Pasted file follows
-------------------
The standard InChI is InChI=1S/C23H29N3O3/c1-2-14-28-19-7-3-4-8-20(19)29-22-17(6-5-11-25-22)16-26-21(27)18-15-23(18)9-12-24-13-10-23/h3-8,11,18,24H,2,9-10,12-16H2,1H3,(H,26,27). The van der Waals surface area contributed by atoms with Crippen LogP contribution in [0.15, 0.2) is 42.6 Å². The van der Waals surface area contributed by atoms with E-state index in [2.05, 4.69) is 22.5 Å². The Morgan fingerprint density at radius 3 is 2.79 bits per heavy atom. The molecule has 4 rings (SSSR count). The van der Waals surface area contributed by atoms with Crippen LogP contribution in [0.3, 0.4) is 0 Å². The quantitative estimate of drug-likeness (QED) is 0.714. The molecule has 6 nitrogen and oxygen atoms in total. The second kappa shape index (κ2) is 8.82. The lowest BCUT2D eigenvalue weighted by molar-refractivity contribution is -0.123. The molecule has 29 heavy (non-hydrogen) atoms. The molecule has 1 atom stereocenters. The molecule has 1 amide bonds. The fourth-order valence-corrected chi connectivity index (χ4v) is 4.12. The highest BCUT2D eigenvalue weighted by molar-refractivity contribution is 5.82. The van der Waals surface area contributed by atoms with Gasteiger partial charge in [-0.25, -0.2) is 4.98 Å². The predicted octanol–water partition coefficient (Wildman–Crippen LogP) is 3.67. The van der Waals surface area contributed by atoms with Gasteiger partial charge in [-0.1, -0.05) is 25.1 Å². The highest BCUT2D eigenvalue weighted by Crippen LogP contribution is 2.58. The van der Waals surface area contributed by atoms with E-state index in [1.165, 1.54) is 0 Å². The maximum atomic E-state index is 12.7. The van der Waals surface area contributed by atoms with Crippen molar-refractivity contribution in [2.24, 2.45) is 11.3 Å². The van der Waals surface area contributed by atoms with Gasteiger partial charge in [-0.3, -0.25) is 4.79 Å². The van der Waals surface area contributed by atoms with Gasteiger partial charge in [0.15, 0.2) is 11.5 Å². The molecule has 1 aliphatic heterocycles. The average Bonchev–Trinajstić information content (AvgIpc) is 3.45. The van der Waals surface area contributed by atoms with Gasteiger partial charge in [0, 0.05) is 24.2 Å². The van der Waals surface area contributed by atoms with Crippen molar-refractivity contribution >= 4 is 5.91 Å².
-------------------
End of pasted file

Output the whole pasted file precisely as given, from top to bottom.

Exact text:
The standard InChI is InChI=1S/C23H29N3O3/c1-2-14-28-19-7-3-4-8-20(19)29-22-17(6-5-11-25-22)16-26-21(27)18-15-23(18)9-12-24-13-10-23/h3-8,11,18,24H,2,9-10,12-16H2,1H3,(H,26,27). The van der Waals surface area contributed by atoms with Crippen LogP contribution in [0.15, 0.2) is 42.6 Å². The van der Waals surface area contributed by atoms with E-state index in [2.05, 4.69) is 22.5 Å². The Morgan fingerprint density at radius 3 is 2.79 bits per heavy atom. The molecule has 4 rings (SSSR count). The van der Waals surface area contributed by atoms with Crippen LogP contribution in [0.3, 0.4) is 0 Å². The quantitative estimate of drug-likeness (QED) is 0.714. The molecule has 6 nitrogen and oxygen atoms in total. The second kappa shape index (κ2) is 8.82. The lowest BCUT2D eigenvalue weighted by molar-refractivity contribution is -0.123. The molecule has 29 heavy (non-hydrogen) atoms. The molecule has 1 atom stereocenters. The molecule has 1 amide bonds. The fourth-order valence-corrected chi connectivity index (χ4v) is 4.12. The highest BCUT2D eigenvalue weighted by molar-refractivity contribution is 5.82. The van der Waals surface area contributed by atoms with Gasteiger partial charge in [-0.25, -0.2) is 4.98 Å². The predicted octanol–water partition coefficient (Wildman–Crippen LogP) is 3.67. The van der Waals surface area contributed by atoms with Gasteiger partial charge in [-0.1, -0.05) is 25.1 Å². The highest BCUT2D eigenvalue weighted by Crippen LogP contribution is 2.58. The van der Waals surface area contributed by atoms with E-state index in [1.165, 1.54) is 0 Å². The maximum atomic E-state index is 12.7. The van der Waals surface area contributed by atoms with Crippen molar-refractivity contribution in [2.24, 2.45) is 11.3 Å². The van der Waals surface area contributed by atoms with Gasteiger partial charge in [-0.3, -0.25) is 4.79 Å². The van der Waals surface area contributed by atoms with Gasteiger partial charge in [0.15, 0.2) is 11.5 Å². The molecule has 1 aliphatic heterocycles. The average Bonchev–Trinajstić information content (AvgIpc) is 3.45. The van der Waals surface area contributed by atoms with Gasteiger partial charge in [0, 0.05) is 24.2 Å². The van der Waals surface area contributed by atoms with Crippen molar-refractivity contribution >= 4 is 5.91 Å².